By KELLIE KOTRABA
The smell of popcorn will fill Lange Middle School’s cafetorium on Friday nights as students return to school for a night at the movies.
The school’s Cinema Club will begin its bi-weekly movie nights Friday, Sept. 17, starting with a showing for Lange students only. John Horton, Cinema Club director and writing teacher, said the school recently bought a $400 license to show movies for entertainment purposes.
Students will select the movies.
“This is not going to be something with some secret lesson, to teach us about the joys of math,” Horton said.
The license, which was purchased from Movie Licensing USA in St. Louis, includes movies from the top 20 studios, excluding FOX, Horton said.
The club will invite a different audience to each movie night. The first one is open to all Lange students. They plan to have sixth-grade night, seventh-grade night and family night. Later in the semester, they will invite residents of the surrounding neighborhood, reaching out to the community.
C. Bernard Solomon, Lange principal, said these movie nights fit into the school’s efforts to connect with the community. He looks forward to having people inside who would not ordinarily interact with the school.
“We can’t operate in isolation,” Solomon said.
A sudden burst in membership numbers has prompted Horton to change the focus of the club from film making to film viewing. In past years, club membership has been fewer than 10, but this year, Horton said there are about 100 — a shock to him.
Two former club members will return to Cinema Club to help. Now in eighth grade at Oakland Junior High School, Taj Butler and Lauren Schulz, 13, will attend club meetings every Wednesday.
“We made a pact — me and my friends and Mr. H. — that we would come help with Cinema Club,” Taj said.
Taj is looking forward to helping the new club members learn about the cinematic principles with which she is so familiar. She sees the shift in focus from film making to film viewing as beneficial.
“It’s going to get those kids who really want to be there to be there, not just the ones who want to be onstage,” Taj said.
Club members are working to define the criteria they will use to select the films as they learn about cinematic principles, such as lighting and camera angles.
“I want to expose them to great films,” Horton said.
Although quality is a key factor, Horton said having the students select the films ensures that they will have entertainment appeal, as well.
Cinema Club is responsible for every aspect of movie nights, including setting up, ushering, selling concessions, and cleaning up. The club will make its money from concessions, such as nachos, hot dogs and popcorn. They will use the concession equipment that formerly belonged to athletics, which became intramurals this year.
“They are excited about being responsible,” Horton said.
Horton said the club will charge $2 per ticket until the license is paid off. After that, they will suggest recommended donations for admission. The money will be given to the PTA, or another organization or charity. When the school has its annual food drive in mid-October, the club will charge one can of food for admission.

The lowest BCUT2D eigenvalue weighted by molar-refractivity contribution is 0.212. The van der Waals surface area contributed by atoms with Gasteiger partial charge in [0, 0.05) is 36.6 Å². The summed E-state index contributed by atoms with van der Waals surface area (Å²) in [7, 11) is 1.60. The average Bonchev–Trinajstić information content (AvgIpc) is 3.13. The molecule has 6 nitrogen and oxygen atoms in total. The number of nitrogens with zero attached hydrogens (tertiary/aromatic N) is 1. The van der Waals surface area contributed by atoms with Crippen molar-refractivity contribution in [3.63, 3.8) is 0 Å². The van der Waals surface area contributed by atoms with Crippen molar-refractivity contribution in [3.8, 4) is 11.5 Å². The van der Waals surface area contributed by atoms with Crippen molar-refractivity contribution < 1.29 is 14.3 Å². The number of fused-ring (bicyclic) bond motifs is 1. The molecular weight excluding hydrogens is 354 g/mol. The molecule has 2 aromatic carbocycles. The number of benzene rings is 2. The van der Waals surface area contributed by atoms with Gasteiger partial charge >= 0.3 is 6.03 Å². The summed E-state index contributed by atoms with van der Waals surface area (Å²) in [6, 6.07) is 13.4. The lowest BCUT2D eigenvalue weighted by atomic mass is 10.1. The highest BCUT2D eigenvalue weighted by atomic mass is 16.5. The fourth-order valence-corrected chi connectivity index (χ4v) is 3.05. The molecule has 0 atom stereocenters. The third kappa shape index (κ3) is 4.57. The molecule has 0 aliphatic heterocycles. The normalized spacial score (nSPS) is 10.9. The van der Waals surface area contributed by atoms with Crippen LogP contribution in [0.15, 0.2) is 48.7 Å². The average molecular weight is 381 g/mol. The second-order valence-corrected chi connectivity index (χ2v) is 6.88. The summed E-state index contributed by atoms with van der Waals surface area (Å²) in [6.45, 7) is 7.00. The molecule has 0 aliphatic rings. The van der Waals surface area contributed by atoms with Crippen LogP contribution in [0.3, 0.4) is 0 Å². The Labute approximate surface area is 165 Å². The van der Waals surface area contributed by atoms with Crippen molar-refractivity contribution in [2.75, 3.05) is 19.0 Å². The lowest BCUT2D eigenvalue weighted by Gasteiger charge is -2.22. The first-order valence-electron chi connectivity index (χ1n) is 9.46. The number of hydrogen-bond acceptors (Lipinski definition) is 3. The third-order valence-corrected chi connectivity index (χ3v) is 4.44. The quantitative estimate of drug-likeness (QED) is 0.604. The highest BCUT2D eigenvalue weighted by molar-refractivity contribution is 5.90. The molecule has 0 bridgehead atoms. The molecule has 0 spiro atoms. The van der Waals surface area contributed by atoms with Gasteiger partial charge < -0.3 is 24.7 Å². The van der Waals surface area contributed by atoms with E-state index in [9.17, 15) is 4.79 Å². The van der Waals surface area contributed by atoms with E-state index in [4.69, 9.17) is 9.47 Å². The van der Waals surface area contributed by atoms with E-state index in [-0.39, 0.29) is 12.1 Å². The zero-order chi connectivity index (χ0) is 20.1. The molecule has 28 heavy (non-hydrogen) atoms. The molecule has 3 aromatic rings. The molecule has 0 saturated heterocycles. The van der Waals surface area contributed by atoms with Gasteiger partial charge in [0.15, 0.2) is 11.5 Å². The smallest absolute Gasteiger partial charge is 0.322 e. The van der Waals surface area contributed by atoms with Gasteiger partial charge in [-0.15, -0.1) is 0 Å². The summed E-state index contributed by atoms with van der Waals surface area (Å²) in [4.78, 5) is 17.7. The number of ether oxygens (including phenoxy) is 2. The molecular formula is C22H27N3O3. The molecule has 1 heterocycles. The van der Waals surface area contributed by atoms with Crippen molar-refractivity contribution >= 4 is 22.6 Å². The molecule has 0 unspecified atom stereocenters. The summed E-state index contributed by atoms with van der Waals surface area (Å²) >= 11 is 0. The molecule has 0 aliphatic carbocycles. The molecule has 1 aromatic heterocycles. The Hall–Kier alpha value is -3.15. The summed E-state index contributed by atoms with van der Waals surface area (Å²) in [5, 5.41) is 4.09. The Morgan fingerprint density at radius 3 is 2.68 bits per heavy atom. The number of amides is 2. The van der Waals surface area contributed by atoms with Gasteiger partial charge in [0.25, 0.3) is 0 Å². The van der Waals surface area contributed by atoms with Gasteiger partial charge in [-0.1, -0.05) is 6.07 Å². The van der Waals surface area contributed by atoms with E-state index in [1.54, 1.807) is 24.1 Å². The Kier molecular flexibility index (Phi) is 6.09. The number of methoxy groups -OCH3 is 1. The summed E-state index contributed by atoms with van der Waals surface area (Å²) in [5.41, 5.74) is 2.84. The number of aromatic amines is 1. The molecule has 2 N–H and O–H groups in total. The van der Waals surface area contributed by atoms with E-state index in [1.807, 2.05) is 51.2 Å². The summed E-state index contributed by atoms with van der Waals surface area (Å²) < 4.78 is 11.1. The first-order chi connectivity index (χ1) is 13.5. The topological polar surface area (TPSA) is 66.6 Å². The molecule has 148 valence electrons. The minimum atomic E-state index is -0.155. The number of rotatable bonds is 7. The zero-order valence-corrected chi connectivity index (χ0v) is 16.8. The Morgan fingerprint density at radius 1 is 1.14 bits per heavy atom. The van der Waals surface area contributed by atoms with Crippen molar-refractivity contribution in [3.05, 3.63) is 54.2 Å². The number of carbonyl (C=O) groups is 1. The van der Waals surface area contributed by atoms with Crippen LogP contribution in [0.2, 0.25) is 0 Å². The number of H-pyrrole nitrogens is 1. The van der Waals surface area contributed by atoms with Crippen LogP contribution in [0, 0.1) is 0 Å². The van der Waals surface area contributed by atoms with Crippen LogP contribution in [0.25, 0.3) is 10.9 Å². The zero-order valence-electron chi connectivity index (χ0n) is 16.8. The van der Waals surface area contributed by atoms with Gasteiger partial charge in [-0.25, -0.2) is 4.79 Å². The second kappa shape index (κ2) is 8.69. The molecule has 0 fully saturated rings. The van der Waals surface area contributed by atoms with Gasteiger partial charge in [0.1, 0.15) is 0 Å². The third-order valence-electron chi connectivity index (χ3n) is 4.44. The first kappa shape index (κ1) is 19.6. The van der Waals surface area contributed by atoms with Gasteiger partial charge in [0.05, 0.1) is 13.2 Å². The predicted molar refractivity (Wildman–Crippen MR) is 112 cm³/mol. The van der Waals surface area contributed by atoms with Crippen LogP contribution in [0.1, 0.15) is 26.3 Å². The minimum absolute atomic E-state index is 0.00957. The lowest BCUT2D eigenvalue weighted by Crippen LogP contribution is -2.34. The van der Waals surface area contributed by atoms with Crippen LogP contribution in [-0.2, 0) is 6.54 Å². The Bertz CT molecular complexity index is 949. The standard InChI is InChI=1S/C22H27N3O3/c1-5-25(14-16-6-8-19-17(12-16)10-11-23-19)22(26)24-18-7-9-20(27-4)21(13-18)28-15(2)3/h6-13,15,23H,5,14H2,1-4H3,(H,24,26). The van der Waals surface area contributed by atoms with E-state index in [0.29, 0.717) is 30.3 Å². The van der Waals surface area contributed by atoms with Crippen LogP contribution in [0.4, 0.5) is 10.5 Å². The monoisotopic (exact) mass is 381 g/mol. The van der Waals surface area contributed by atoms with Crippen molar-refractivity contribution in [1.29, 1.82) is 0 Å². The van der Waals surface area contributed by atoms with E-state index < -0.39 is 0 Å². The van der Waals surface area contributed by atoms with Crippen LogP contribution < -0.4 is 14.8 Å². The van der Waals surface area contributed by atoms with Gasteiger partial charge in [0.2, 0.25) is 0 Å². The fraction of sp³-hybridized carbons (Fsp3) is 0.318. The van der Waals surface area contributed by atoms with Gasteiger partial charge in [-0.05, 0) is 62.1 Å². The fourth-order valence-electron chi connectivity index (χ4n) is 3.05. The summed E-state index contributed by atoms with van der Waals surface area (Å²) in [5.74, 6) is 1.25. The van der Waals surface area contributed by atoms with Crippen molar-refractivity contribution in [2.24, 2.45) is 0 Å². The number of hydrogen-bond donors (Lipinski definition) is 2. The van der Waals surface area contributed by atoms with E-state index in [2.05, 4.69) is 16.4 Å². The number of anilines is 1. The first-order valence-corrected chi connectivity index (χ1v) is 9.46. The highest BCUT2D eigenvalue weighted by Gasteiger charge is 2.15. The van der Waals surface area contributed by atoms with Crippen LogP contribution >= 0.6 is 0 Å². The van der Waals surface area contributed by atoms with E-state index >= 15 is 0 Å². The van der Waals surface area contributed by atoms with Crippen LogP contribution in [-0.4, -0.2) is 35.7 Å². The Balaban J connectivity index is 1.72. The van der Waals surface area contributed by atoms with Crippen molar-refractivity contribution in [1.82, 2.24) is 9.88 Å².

The school will not publicly announce the names of films in advance, in accordance with licensing policies. Students will be informed, and people can call the school and ask.
All films will be rated G or PG. For concerned parents, Horton said he recommends Kids in Mind, a website that offers parent-targeted reviews and a detailed description of movie content.
Cinema Club started seven years ago with Horton’s efforts to help his students understand what they were reading.
“They could get every little body language cue they could get from a film, but they could read something hilarious, and nobody would laugh,” Horton said.
He began having them act out scenes from books, and suddenly, they understood. He and the students enjoyed it so much that it became an after school activity that included watching and discussing films. Eventually, they were making their own movies.
Last year’s participants wrote a 40-page script. They served as crew, support and principal actors, and they recruited friends to fill other acting roles. Taj said they finished filming because they could not get enough extras for one of their large scenes. Horton said they also had difficulties getting some of the primary cast together.
Two years ago, the same group of girls created a horror film, “What Fools Believe,” inspired by Robert A. Arthur’s “Do You Believe in Ghosts.”
Even with the shift in focus, Taj said she hopes club members understand that cinema involves much more than the product they see on the screen.
“There’s a lot of work that goes into it,” Taj said. “A lot of sweat, a lot of participation and patience.”